Until Dawn

Like any selfrespecting author, there are plenty of things I absolutely hate about myself. But nothing is more annoying than my inability to deal with the horror genre. Yes, I’m a scaredy-cat – and never has this been more annoying than during my time with the PS4 horror game “Until Dawn”.

Because god damn, that game is good.

The premise is deviously simple: Until Dawn is a choose-your-own-adventure-style horror game, an interactive movie in which you alternate between eight teenage cliches as they try to survive a particularly gruesome night. So far, there’s been ghosts, werewolves, clowns, and – because the game keeps asking what I find scariest of all – a whole lot of scarecrows. God damn I hate scarecrows.

So how does this work? It’s quite easy: you play “scenes” from what is essentially an eight hour horror epic and sometimes, the game will ask you to make mistakes. Do you want Ashley to crush Chris superhard or do you want to give him the cold shoulder? Do you want to shoot a squirrel for fun? Watch out, that squirrel might just give you a bloody wound which a particularly scary clown murderer can smell five hours later.

You win the game if, at dawn, all characters survive. But it’s also impossible to know what will kill them or not. And that’s where the fun is: Wondering what the repercussions of your micro-decisions will be. The characters are all perfectly tailor-made to kind of *want* to kill them, but they’re also kind of endearing in their own right – because their dialogues are incredibly witty. It makes role-playing as “the cool jock with abandonment issues” all the more fun – and it’s amazing to see him hung from a meat hook later on.

RIP Matt, we hardly knew ye.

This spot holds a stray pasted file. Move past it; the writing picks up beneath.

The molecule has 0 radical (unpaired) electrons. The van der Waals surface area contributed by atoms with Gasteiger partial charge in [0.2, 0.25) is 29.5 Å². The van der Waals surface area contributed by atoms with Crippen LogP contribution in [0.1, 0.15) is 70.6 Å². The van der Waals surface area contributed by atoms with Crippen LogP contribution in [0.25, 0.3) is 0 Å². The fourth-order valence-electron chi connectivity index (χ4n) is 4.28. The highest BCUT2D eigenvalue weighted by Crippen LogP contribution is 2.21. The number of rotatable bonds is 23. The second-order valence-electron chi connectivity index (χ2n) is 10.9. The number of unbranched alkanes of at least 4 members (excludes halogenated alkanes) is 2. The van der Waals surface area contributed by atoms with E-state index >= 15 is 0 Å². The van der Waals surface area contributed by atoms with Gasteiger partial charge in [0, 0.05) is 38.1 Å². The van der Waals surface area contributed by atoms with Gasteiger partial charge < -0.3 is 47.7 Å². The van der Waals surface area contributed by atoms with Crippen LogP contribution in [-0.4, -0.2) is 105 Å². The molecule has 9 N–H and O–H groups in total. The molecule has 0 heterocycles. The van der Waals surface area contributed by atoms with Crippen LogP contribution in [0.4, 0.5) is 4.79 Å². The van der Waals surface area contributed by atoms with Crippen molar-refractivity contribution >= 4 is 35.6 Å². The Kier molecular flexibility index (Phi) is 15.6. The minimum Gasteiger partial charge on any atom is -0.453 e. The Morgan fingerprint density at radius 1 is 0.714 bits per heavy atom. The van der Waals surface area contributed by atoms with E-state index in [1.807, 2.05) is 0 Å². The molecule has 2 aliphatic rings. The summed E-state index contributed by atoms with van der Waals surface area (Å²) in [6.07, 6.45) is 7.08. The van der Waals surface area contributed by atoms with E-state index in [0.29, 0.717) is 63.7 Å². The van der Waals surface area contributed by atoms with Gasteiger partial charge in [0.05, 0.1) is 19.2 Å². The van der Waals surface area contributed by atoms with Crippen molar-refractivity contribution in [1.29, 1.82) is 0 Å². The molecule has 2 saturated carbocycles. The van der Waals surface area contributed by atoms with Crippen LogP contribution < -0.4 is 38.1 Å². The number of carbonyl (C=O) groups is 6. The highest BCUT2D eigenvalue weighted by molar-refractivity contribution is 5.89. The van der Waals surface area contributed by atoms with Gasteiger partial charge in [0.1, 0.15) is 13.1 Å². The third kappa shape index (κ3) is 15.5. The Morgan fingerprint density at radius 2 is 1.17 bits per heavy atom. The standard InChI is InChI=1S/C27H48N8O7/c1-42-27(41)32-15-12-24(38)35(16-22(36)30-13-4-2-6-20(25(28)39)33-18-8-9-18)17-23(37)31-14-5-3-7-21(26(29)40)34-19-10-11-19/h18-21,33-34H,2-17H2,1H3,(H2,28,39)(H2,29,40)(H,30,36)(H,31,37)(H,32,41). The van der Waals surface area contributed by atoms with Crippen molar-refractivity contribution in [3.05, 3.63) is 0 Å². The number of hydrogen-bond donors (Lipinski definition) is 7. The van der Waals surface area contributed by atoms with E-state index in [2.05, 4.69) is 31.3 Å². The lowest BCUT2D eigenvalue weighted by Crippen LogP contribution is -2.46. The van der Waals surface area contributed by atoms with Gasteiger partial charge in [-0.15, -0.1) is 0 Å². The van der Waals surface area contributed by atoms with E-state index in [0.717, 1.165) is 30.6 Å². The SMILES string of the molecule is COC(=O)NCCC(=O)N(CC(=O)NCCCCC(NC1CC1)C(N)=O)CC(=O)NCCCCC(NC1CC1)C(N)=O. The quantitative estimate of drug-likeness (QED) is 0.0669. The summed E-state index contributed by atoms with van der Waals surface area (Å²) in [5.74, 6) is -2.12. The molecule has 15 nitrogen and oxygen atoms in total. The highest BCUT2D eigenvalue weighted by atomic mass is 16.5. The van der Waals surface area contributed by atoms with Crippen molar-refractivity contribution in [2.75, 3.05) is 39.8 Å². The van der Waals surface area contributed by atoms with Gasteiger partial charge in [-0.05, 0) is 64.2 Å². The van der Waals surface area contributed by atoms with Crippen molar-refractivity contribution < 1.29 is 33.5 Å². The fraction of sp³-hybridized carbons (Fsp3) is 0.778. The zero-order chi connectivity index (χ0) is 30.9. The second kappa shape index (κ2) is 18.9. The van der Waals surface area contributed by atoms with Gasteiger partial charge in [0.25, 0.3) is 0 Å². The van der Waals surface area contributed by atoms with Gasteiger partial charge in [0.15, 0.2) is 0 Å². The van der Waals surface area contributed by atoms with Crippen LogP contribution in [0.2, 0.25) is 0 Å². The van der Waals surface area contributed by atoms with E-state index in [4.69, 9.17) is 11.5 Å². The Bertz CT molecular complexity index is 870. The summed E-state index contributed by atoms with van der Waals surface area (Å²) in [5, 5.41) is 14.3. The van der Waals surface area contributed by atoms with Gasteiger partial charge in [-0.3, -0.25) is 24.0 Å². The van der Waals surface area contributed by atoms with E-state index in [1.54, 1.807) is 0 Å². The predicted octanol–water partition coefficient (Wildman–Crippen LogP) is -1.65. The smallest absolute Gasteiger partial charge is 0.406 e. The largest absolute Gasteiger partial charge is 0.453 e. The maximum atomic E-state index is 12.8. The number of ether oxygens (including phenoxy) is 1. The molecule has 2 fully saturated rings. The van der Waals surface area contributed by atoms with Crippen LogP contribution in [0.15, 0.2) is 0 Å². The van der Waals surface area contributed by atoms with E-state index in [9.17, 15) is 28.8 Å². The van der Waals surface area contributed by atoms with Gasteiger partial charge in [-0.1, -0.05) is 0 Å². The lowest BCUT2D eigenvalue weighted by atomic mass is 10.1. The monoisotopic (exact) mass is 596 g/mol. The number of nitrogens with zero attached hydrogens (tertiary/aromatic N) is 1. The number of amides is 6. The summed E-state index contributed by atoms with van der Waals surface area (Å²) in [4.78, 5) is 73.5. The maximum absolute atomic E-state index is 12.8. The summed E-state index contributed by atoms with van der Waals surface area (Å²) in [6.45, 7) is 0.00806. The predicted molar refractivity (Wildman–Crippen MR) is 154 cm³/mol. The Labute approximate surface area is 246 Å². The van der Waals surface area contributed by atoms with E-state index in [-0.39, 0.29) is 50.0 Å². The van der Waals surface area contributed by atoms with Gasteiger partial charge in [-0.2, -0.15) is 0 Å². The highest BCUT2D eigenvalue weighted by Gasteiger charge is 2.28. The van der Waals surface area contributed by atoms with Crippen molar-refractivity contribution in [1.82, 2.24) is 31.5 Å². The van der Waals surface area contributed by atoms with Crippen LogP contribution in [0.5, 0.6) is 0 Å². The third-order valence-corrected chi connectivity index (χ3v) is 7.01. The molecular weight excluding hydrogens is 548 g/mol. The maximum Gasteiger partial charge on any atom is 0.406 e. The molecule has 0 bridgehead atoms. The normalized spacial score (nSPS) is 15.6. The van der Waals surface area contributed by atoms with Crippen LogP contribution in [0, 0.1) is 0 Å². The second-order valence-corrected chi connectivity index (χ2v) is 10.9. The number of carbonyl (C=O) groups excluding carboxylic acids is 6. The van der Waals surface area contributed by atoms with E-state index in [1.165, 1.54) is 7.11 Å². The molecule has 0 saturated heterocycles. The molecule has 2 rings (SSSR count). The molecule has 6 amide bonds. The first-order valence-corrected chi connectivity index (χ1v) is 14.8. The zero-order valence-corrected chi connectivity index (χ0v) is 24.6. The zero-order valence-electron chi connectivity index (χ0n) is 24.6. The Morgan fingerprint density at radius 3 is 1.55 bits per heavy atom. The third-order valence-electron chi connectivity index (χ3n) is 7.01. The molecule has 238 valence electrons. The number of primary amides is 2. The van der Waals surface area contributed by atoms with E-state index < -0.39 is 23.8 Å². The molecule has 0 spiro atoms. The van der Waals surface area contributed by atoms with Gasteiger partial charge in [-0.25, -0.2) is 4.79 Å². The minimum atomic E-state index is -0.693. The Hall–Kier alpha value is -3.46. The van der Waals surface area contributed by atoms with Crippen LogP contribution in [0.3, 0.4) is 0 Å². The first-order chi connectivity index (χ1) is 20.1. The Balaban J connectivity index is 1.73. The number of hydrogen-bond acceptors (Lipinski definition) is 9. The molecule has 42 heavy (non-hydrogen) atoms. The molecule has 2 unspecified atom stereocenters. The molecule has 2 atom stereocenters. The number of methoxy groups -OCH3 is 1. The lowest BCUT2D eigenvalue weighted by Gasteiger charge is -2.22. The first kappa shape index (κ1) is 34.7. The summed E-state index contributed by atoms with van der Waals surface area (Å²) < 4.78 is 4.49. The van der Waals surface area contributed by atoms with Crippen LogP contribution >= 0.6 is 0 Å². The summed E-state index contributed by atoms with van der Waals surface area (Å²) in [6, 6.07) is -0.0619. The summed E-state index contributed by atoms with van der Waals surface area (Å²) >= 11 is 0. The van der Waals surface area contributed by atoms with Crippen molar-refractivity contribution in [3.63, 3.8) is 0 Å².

So yeah, I love this game. But I play it five minutes at a time with cozy music in the background. And if one more ghost suddenly jumps on the screen, I will lose my shit and hurly my controller at the TV.

I can’t wait for the sunrise to come and release me. Fuck this game. Fuck this amazing game.

Homemade Arkham Utensil

I have a confession to make: I’m one of those people who got *really* into board games during the pandemic. Like, spend way too much cash on games like Root and Scythe, supercomplicated games you ideally have to have four players to play, which is ironic, because there’s only two people who can read in my household and we weren’t supposed to have people over.

Suddenly, our house was littered with cardboard boxes containing meeples and coins and dices and oh my god these games are absolutely terrible to set up, aren’t they?!

Thank God we had a second lockdown. One in which I decided that maybe I should get into woodworking. Because as it turns out: these two hobbies are pretty compatible!

So it was obvious that one of my first projects was going to be something to clean up the table on our weekly Arkham Horror nights. Arkham is one of those games I pimped up the wazoo with custom-made tokens, arrow markers, session cards, etc. And I made it my mission to have them neatly stored on the side of the table so they don’t interfere with the game – and look cool doing so.

This is how it started – with a few scraps of wood

It had to hold eight kinds of tokens, and three sets of cards, two of these horizontally (the so-called act and agenda decks, which advance the game) and one vertically (the scenario overview, which tells you what the game’s symbols – essentially its dice rolls – mean in this scenario). The cards have to be visible at all times, the tokens have to be easily reachable so you don’t have to look for the right one. As an added bonus, I wanted to include the “mythos deck” in this utensil – the deck you pull a card from at the start of every turn, but I quickly dropped it because there was no way to do it elegantly.